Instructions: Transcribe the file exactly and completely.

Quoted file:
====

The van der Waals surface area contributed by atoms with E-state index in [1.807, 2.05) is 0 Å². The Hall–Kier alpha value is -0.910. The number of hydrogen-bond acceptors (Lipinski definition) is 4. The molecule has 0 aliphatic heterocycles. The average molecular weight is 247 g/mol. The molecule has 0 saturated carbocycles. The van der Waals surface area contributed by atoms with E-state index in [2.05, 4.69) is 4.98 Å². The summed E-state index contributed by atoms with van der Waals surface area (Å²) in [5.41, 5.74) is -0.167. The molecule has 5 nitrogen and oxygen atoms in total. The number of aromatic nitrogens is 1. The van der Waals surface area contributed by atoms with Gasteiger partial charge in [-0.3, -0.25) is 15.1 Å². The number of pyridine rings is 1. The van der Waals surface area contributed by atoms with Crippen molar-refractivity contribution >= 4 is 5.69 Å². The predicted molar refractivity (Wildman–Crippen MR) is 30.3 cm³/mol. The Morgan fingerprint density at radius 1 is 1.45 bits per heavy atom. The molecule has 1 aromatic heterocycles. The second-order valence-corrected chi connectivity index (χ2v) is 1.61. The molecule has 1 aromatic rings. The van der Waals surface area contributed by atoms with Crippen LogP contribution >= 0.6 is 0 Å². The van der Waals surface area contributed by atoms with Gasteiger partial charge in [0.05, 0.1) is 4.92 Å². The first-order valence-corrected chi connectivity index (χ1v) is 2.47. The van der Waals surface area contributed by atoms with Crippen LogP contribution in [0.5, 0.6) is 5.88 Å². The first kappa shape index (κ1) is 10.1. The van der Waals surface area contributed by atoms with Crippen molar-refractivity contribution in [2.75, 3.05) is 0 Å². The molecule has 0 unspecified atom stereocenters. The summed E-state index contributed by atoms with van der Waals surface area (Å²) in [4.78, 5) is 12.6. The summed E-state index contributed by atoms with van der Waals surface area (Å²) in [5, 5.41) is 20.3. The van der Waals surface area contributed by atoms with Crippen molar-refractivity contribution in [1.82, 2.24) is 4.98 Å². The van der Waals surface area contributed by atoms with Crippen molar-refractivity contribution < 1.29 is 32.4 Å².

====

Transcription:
The van der Waals surface area contributed by atoms with E-state index in [1.807, 2.05) is 0 Å². The Hall–Kier alpha value is -0.910. The number of hydrogen-bond acceptors (Lipinski definition) is 4. The molecule has 0 aliphatic heterocycles. The average molecular weight is 247 g/mol. The molecule has 0 saturated carbocycles. The van der Waals surface area contributed by atoms with E-state index in [2.05, 4.69) is 4.98 Å². The summed E-state index contributed by atoms with van der Waals surface area (Å²) in [5.41, 5.74) is -0.167. The molecule has 5 nitrogen and oxygen atoms in total. The number of aromatic nitrogens is 1. The van der Waals surface area contributed by atoms with Gasteiger partial charge in [-0.3, -0.25) is 15.1 Å². The number of pyridine rings is 1. The van der Waals surface area contributed by atoms with Crippen molar-refractivity contribution >= 4 is 5.69 Å². The predicted molar refractivity (Wildman–Crippen MR) is 30.3 cm³/mol. The Morgan fingerprint density at radius 1 is 1.45 bits per heavy atom. The molecule has 1 aromatic heterocycles. The second-order valence-corrected chi connectivity index (χ2v) is 1.61. The molecule has 1 aromatic rings. The van der Waals surface area contributed by atoms with Crippen LogP contribution >= 0.6 is 0 Å². The van der Waals surface area contributed by atoms with Gasteiger partial charge in [0.05, 0.1) is 4.92 Å². The first-order valence-corrected chi connectivity index (χ1v) is 2.47. The van der Waals surface area contributed by atoms with Crippen LogP contribution in [0.5, 0.6) is 5.88 Å². The first kappa shape index (κ1) is 10.1. The van der Waals surface area contributed by atoms with Crippen molar-refractivity contribution in [2.75, 3.05) is 0 Å². The molecule has 0 unspecified atom stereocenters. The summed E-state index contributed by atoms with van der Waals surface area (Å²) in [4.78, 5) is 12.6. The summed E-state index contributed by atoms with van der Waals surface area (Å²) in [5, 5.41) is 20.3. The van der Waals surface area contributed by atoms with Crippen molar-refractivity contribution in [1.82, 2.24) is 4.98 Å². The van der Waals surface area contributed by atoms with Crippen molar-refractivity contribution < 1.29 is 32.4 Å².